Hanging, lethal injection, electrocution, poisonous
gas, firing squad - these are the methods by which
various states conduct capital punishment. As
a "civilized society," we endure an
ongoing debate over whether to continue on with
capital punishment or how to make it more aesthetic
if we do go through with it.
I don't know when this article will be published
but I can almost guarantee that somewhere else
on the pages of a newspaper, if not today, this
very week, there will be an article on a wanton
murder. The body of a kidnapped child may be found
in some hillside brush; a store owner may be robbed
and killed; a woman may be raped and murdered;
a child may be shot by a man-child. Accordingly,
the hot topic of 1994 and an inevitable issue
in the upcoming elections will be "law and
order." There will be lots of discussion
about increasing sentences, reducing the options
of parole and plea bargaining, hiring more police,
and building more prisons. A discussion on changing
how we deal with capital punishment and capital
criminals should also be on the agenda.
California prisons currently hold 381 inmates
under sentence of death, 1300 who have sentences
of life without the possibility of parole, and
nearly 11,000 with life sentences. It costs $20,751
per year for each inmate. The average age of an
inmate is 31. If these men live a normal life
expectancy, it will cost California more than
$10,000,000,000 (that's ten billion dollars) to
house them in the course of their lifetime.
At the risk of being labeled the Dr. Kevorkian
of Westlake Village, I think part of the ongoing
debate about law and order should address his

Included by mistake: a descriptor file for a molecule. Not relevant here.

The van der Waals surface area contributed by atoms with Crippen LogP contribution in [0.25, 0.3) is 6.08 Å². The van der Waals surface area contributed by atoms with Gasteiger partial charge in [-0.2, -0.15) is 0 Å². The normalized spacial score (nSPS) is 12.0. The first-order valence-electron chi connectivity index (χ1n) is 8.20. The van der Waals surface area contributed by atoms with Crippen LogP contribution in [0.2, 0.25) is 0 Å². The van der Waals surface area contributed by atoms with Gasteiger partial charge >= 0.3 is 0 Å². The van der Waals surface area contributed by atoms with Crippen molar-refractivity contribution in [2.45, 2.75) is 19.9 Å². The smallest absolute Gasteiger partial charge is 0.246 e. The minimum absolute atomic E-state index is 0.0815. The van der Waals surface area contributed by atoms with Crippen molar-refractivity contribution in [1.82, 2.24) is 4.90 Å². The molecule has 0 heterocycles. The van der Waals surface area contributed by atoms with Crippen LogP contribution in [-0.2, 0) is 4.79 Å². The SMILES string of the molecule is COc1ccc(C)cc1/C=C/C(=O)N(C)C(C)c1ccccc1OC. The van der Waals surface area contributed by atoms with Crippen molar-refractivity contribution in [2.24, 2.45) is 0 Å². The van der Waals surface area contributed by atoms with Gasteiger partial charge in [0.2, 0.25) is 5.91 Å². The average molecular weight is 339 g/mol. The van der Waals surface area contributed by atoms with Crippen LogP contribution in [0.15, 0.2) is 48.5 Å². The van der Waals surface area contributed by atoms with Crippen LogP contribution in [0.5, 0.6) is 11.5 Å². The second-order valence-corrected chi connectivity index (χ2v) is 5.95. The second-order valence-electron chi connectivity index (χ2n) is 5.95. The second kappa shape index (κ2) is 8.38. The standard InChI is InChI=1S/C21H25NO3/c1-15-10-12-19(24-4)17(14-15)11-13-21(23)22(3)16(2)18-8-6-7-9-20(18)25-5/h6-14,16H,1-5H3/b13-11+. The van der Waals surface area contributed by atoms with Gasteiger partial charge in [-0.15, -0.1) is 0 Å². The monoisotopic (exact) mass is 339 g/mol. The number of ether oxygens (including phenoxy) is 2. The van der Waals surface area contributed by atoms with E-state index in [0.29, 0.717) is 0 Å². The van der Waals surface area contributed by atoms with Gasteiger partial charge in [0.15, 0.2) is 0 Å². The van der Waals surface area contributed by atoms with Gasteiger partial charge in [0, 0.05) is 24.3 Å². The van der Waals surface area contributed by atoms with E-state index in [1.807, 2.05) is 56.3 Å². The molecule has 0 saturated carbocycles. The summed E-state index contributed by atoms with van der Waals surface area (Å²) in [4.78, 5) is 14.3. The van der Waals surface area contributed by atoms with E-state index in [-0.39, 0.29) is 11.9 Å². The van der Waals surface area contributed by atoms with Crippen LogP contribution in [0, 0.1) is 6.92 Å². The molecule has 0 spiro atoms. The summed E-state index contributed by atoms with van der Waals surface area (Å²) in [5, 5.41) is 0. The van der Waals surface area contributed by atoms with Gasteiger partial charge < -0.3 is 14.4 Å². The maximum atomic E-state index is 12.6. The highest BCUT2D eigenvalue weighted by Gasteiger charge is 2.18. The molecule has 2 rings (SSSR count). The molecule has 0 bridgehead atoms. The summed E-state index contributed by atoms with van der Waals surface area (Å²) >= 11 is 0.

proposals to allow condemned convicts to volunteer
for "painless" medical experiments that,
indeed, could prove fatal, but could also offer
great benefits for medical research and health
advancement. This topic and idea has been shunted
aside perhaps because many disapprove of Dr. Kevorkian's
methods of euthanasia, and perhaps because they
seem too reminiscent of Nazi experiments on human
beings. But we are not talking about experimenting
on political prisoners or committing genocidal
atrocities, we are talking about people undoubtedly
convicted of some horrible murder or some other
heinous crime. We are talking about asking them
to "volunteer" for "painless"
and "useful" medical experimentation.
Those sentenced to death should be offered the
option of providing some benefit to society by
consenting to useful medical experimentation as
an alternative to the gas chamber. Those serving
life sentences without the possibility of parole
should also be given the option. And other lifers
might consider permitting the experimentation
if there was hope of a shorter sentence.
There will be ongoing debate about "law
and order" and "crime and punishment."
Perhaps the idea of allowing death row and life
term prisoners an option to benefit society should
also become part of the discussion.